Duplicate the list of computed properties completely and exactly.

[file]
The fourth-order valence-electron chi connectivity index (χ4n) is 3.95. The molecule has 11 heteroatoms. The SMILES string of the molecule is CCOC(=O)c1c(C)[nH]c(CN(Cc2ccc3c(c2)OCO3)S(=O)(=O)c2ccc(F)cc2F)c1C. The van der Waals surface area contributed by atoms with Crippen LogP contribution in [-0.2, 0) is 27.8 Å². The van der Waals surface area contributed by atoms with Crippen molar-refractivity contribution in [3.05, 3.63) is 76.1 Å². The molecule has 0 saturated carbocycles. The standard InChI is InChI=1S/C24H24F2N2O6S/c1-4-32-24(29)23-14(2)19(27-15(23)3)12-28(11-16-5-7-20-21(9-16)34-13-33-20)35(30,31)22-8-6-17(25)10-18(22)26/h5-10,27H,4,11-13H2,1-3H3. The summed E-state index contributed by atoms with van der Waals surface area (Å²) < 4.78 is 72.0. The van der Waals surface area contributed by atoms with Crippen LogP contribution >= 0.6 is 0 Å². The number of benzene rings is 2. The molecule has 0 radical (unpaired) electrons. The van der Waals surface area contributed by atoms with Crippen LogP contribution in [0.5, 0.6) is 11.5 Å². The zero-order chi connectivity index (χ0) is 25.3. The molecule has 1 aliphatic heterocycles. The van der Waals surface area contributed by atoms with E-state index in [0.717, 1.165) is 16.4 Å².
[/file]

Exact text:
The fourth-order valence-electron chi connectivity index (χ4n) is 3.95. The molecule has 11 heteroatoms. The SMILES string of the molecule is CCOC(=O)c1c(C)[nH]c(CN(Cc2ccc3c(c2)OCO3)S(=O)(=O)c2ccc(F)cc2F)c1C. The van der Waals surface area contributed by atoms with Crippen LogP contribution in [-0.2, 0) is 27.8 Å². The van der Waals surface area contributed by atoms with Crippen molar-refractivity contribution in [3.05, 3.63) is 76.1 Å². The molecule has 0 saturated carbocycles. The standard InChI is InChI=1S/C24H24F2N2O6S/c1-4-32-24(29)23-14(2)19(27-15(23)3)12-28(11-16-5-7-20-21(9-16)34-13-33-20)35(30,31)22-8-6-17(25)10-18(22)26/h5-10,27H,4,11-13H2,1-3H3. The summed E-state index contributed by atoms with van der Waals surface area (Å²) < 4.78 is 72.0. The van der Waals surface area contributed by atoms with Crippen LogP contribution >= 0.6 is 0 Å². The number of benzene rings is 2. The molecule has 0 radical (unpaired) electrons. The van der Waals surface area contributed by atoms with Crippen LogP contribution in [0.5, 0.6) is 11.5 Å². The zero-order chi connectivity index (χ0) is 25.3. The molecule has 1 aliphatic heterocycles. The van der Waals surface area contributed by atoms with E-state index in [0.717, 1.165) is 16.4 Å².